While young men have gotten used to the wacky approach haircare brands use to woo the "bro"-therhood, Old Spice is trying a new tactic to win them over: an old-school barbershop. Leif Edgar, brand director for the Old Spice Hair Team, tells Marketing Daily why this experience-driven approach is important now, and what Procter & Gamble hopes to learn by doing hair in Columbus, Ohio.
Marketing Daily: You're opening the first barbershop next month, and the company is describing it as "Old Spice Hairtopia." What exactly will it do?
Leif Edgar: A lot is going on in there. One aspect is a celebrity barber residency program, with clients that include actors, athletes and musicians. It's also got a fully functioning content studio, which will produce real-time social and digital content, and make it shareable beyond Ohio.
And then we've got lots of fun Easter eggs. The front desk is an actual wooden boat chopped in half, for example. We're thinking of it as a learning lab [on] creating better products faster than ever before.
MD: Why now? And Why Columbus?
Edgar: We know young guys are more involved than ever in haircare. They have a high bar in terms of who they trust and who is a credible source.
To us, there is no more credible source than a barber. We've been thinking about this for more than three years, and we've done plenty of pop-up experiences.
And COVID-19 threw us for a loop. But we figured out how to open this safely. It's a way to plant our flag as the No. 1 brand in male haircare. Adding one-on-one experiences to see, feel, smell and interact with the brand is important.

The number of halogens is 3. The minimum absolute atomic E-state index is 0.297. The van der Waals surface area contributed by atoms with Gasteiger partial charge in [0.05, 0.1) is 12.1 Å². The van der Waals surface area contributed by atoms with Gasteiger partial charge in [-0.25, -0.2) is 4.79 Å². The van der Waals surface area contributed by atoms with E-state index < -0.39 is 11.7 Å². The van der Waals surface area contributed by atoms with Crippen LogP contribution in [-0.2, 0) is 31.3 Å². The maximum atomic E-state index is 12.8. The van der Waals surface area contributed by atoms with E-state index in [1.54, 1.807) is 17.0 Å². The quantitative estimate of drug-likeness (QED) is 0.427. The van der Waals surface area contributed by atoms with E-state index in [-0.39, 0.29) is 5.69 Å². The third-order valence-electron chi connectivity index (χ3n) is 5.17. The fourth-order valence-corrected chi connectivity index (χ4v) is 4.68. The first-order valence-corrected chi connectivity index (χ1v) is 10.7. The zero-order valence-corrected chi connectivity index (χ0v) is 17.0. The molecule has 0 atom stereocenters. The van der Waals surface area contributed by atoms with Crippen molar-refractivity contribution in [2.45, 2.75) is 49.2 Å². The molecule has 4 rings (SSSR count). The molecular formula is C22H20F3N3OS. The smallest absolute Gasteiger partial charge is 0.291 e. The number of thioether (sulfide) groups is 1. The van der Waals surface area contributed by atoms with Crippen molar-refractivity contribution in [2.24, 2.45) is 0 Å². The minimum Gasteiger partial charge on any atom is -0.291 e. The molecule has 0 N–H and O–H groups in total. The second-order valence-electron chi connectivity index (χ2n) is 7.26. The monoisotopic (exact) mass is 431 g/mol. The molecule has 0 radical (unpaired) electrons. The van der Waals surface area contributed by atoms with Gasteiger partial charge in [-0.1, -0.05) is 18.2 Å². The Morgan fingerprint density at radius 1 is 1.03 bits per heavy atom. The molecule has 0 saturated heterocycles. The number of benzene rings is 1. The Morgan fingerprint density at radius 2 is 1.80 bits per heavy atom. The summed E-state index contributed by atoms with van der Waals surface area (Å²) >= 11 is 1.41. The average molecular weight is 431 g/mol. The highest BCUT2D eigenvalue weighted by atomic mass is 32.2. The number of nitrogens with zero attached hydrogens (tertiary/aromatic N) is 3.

We chose Columbus because we're targeting major urban college towns. And given Ohio State University's strong sports presence and the brand's long history with athletes, it made sense.
MD: Consumers are used to finding your brand in retailers. How will this change things?
Edgar: We involve [retailers]. We hope companies like Walmart, Target and Amazon can use this location, and the studio, to make contact that expands the single barbershop's reach. It allows us to produce content for them at a moment's notice. The retailers we work with seem pretty excited about this. This is the future of brand-building.
MD: Many brands have long marketed to hair professionals, but this is new for Old Spice. What's it like?
Edgar: Barbershop culture is its entire universe. And these guys are an incredible source of authority. We've used barbers as brand ambassadors. But this is different: providing services one-on-one, not selling necessarily, but advocating on behalf of the brand.
MD: Old Spice marketing, thanks to all those great Wieden+Kennedyads, has always struck me as wonderfully stupid. Will that continue?
Edgar: Well, we consider it smartly ridiculous. But yes, this won't feel like another hair-cutting place. People will feel almost like they entered an Old Spice museum or hall of fame. Murals, some that look like Renaissance paintings, show off the famous characters. We hope that's part of the draw.
MD: Do you see this expanding to other cities, either as a pop-up or something permanent?
Edgar: Columbus isn't temporary. We've signed a lease and are committed. And we're already scouting additional markets. So if and when we expand, we already have a few markets in mind. Again, college towns with a significant sports presence.
MD: How are you marketing it?
Edgar: We're using Old Spice as the mothership, but it is hyper-local. Our goal is to reach 80% of guys in the Columbus market in a COVID-friendly way, with stunts and interactions. We'll film some. And we'll tap into the OSU community. We want it to feel ingrained in the campus's fabric and not like some big corporate entity. We want students to want to hang out there.
MD: How will you know if this is successful?
Edgar: If we have 50,000 interactions with guys in year one. That will include services, events and digital. And we're paying close attention to the content we create there -- can we drive buzz beyond Columbus? We know that with COVID, it will be a slower start than we first planned. But we're already doing cuts for friends and family, and we’re very optimistic.